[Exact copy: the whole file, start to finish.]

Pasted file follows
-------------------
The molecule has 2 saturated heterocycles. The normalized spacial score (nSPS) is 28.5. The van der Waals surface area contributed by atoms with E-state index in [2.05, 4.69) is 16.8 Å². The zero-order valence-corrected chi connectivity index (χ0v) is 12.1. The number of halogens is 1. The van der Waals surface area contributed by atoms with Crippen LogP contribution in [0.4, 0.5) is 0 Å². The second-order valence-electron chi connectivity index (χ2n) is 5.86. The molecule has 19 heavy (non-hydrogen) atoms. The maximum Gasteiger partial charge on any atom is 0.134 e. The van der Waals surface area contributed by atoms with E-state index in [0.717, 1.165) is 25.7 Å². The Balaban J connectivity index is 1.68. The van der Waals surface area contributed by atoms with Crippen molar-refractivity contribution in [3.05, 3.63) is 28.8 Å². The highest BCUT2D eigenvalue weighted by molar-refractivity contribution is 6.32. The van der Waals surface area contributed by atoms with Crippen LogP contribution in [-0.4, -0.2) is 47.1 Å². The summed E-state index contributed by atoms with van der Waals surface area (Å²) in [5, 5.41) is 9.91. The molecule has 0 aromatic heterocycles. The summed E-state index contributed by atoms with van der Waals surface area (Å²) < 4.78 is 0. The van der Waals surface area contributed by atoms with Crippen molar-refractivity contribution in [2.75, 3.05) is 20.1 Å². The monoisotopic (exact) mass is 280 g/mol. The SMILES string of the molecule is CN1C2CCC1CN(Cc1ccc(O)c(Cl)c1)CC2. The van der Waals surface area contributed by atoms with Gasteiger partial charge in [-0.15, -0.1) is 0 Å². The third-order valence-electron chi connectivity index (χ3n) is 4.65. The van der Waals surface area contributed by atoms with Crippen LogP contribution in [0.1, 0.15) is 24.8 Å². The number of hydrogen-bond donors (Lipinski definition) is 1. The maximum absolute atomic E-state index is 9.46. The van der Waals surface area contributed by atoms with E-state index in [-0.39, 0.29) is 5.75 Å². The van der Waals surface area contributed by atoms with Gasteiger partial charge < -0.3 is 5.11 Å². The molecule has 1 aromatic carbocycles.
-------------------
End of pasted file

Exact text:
The molecule has 2 saturated heterocycles. The normalized spacial score (nSPS) is 28.5. The van der Waals surface area contributed by atoms with E-state index in [2.05, 4.69) is 16.8 Å². The zero-order valence-corrected chi connectivity index (χ0v) is 12.1. The number of halogens is 1. The van der Waals surface area contributed by atoms with Crippen LogP contribution in [0.4, 0.5) is 0 Å². The second-order valence-electron chi connectivity index (χ2n) is 5.86. The molecule has 19 heavy (non-hydrogen) atoms. The maximum Gasteiger partial charge on any atom is 0.134 e. The van der Waals surface area contributed by atoms with E-state index in [0.717, 1.165) is 25.7 Å². The Balaban J connectivity index is 1.68. The van der Waals surface area contributed by atoms with Crippen molar-refractivity contribution in [3.05, 3.63) is 28.8 Å². The highest BCUT2D eigenvalue weighted by molar-refractivity contribution is 6.32. The van der Waals surface area contributed by atoms with Crippen LogP contribution in [-0.4, -0.2) is 47.1 Å². The summed E-state index contributed by atoms with van der Waals surface area (Å²) in [5, 5.41) is 9.91. The molecule has 0 aromatic heterocycles. The summed E-state index contributed by atoms with van der Waals surface area (Å²) < 4.78 is 0. The van der Waals surface area contributed by atoms with Crippen molar-refractivity contribution in [2.75, 3.05) is 20.1 Å². The monoisotopic (exact) mass is 280 g/mol. The SMILES string of the molecule is CN1C2CCC1CN(Cc1ccc(O)c(Cl)c1)CC2. The van der Waals surface area contributed by atoms with Gasteiger partial charge in [-0.15, -0.1) is 0 Å². The third-order valence-electron chi connectivity index (χ3n) is 4.65. The van der Waals surface area contributed by atoms with Crippen LogP contribution in [0.1, 0.15) is 24.8 Å². The number of hydrogen-bond donors (Lipinski definition) is 1. The maximum absolute atomic E-state index is 9.46. The van der Waals surface area contributed by atoms with E-state index in [-0.39, 0.29) is 5.75 Å². The van der Waals surface area contributed by atoms with Gasteiger partial charge < -0.3 is 5.11 Å². The molecule has 1 aromatic carbocycles.